Increased plasma calcitonin levels in systemic mast cell disease

M. W. Yocum, J. H. Butterfield, H. Gharib

Research output: Contribution to journalArticle

15 Citations (Scopus)

Abstract

Aspirin therapy for patients with systemic mast cell disease (SMCD) decreases the production of prostaglandin D2, which is thought to be a major mediator of flushing. Paradoxically, in 5 to 10% of patients with SMCD, administration of aspirin causes massive mediator release and an anaphylactoid reaction. We attempted aspirin desensitization in a 34-year- old man with SMCD (confirmed by bone marrow biopsy) who was incapacitated by severe flushing episodes and hypotension. His baseline mediator levels of plasma calcitonin, urinary histamine, and urinary N-methyl-imidazoleacetic acid were abnormal. Pentagastrin stimulation increased the plasma level of calcitonin from 47 pg/mL to 130 pg/mL (normal, less than or equal to 110) at 5 minutes. Oral aspirin desensitization was begun; however, after a cumulative dose of 620 mg, an anaphylactoid reaction ensued in conjunction with hypotension, abdominal cramping, and flushing. Coincidentally, 1 hour after the episode, the plasma calcitonin level increased from 37 pg/mL to 540 pg/mL, and the serum tryptase level increased from 1 ng/mL to 3.9 ng/mL. Six hours after the episode, the urine level of histamine increased from 90 μg/g creatinine to 337 μg/g creatinine, and the urinary N-methylimidazoleacetic acid increased from 32 mg/24 h to 81 mg/24 h. Hence, the patient had increased basal levels of plasma calcitonin that increased substantially during aspirin desensitization and increased to above the upper limit of normal during pentagastrin stimulation. Human mast cells may be capable of producing calcitonin or causing secretion of calcitonin in response to skeletal changes.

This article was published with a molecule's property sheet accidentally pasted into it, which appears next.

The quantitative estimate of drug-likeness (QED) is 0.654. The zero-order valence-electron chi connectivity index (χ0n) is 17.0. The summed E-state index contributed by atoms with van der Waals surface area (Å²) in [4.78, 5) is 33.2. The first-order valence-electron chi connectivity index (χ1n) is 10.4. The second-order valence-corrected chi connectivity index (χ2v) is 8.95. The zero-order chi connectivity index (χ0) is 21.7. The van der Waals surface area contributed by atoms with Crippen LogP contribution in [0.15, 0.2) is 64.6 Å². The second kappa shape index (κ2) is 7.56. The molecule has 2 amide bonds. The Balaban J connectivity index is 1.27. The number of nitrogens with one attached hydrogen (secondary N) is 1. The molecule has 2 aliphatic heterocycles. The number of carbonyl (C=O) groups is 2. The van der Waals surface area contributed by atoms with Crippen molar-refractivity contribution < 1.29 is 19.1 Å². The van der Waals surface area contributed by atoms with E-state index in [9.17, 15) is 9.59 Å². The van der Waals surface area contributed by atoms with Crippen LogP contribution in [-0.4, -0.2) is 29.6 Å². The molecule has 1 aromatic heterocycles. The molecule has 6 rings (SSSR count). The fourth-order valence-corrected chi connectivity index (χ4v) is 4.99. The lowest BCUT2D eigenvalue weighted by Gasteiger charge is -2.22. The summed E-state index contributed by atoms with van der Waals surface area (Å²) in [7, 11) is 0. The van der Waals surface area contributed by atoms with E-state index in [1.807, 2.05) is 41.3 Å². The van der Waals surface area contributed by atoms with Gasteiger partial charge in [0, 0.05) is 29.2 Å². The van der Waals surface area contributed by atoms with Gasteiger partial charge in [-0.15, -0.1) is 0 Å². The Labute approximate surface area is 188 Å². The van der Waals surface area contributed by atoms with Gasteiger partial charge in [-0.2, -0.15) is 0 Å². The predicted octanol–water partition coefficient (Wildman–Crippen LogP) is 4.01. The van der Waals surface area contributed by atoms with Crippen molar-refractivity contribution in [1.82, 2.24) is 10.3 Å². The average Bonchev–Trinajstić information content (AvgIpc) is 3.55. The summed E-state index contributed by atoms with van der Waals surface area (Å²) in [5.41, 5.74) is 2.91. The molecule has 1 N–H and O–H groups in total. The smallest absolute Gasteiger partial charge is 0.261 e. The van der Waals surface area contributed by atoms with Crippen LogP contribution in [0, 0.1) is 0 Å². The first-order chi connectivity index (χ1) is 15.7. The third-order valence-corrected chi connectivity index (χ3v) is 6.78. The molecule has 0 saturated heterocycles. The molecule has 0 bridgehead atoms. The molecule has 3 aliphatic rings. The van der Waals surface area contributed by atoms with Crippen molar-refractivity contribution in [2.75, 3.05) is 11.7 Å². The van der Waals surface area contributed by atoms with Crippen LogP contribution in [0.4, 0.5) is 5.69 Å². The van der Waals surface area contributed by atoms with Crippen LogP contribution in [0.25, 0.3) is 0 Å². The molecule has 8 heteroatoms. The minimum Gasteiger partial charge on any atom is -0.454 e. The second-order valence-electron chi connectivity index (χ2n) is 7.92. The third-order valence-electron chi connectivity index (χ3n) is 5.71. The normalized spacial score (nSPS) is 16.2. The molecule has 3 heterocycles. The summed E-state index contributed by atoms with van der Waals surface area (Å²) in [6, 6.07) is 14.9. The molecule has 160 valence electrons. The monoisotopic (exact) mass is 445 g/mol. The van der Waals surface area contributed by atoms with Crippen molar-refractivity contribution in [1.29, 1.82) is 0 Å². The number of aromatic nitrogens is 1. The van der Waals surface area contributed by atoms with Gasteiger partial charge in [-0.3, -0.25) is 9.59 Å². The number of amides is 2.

Original languageEnglish (US)
Pages (from-to)987-990
Number of pages4
JournalMayo Clinic Proceedings
Volume69
Issue number10
StatePublished - 1994

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Systemic Mastocytosis
Calcitonin
Aspirin
Pentagastrin
Hypotension
Histamine
Creatinine
Prostaglandin D2
Tryptases
Mast Cells
Bone Marrow
Urine
Biopsy
Serum

ASJC Scopus subject areas

  • Medicine(all)

Cite this

Yocum, M. W., Butterfield, J. H., & Gharib, H. (1994). Increased plasma calcitonin levels in systemic mast cell disease. Mayo Clinic Proceedings, 69(10), 987-990.

Increased plasma calcitonin levels in systemic mast cell disease. / Yocum, M. W.; Butterfield, J. H.; Gharib, H.

In: Mayo Clinic Proceedings, Vol. 69, No. 10, 1994, p. 987-990.

Research output: Contribution to journalArticle

Yocum, MW, Butterfield, JH & Gharib, H 1994, 'Increased plasma calcitonin levels in systemic mast cell disease', Mayo Clinic Proceedings, vol. 69, no. 10, pp. 987-990.
Yocum MW, Butterfield JH, Gharib H. Increased plasma calcitonin levels in systemic mast cell disease. Mayo Clinic Proceedings. 1994;69(10):987-990.
Yocum, M. W. ; Butterfield, J. H. ; Gharib, H. / Increased plasma calcitonin levels in systemic mast cell disease. In: Mayo Clinic Proceedings. 1994 ; Vol. 69, No. 10. pp. 987-990.
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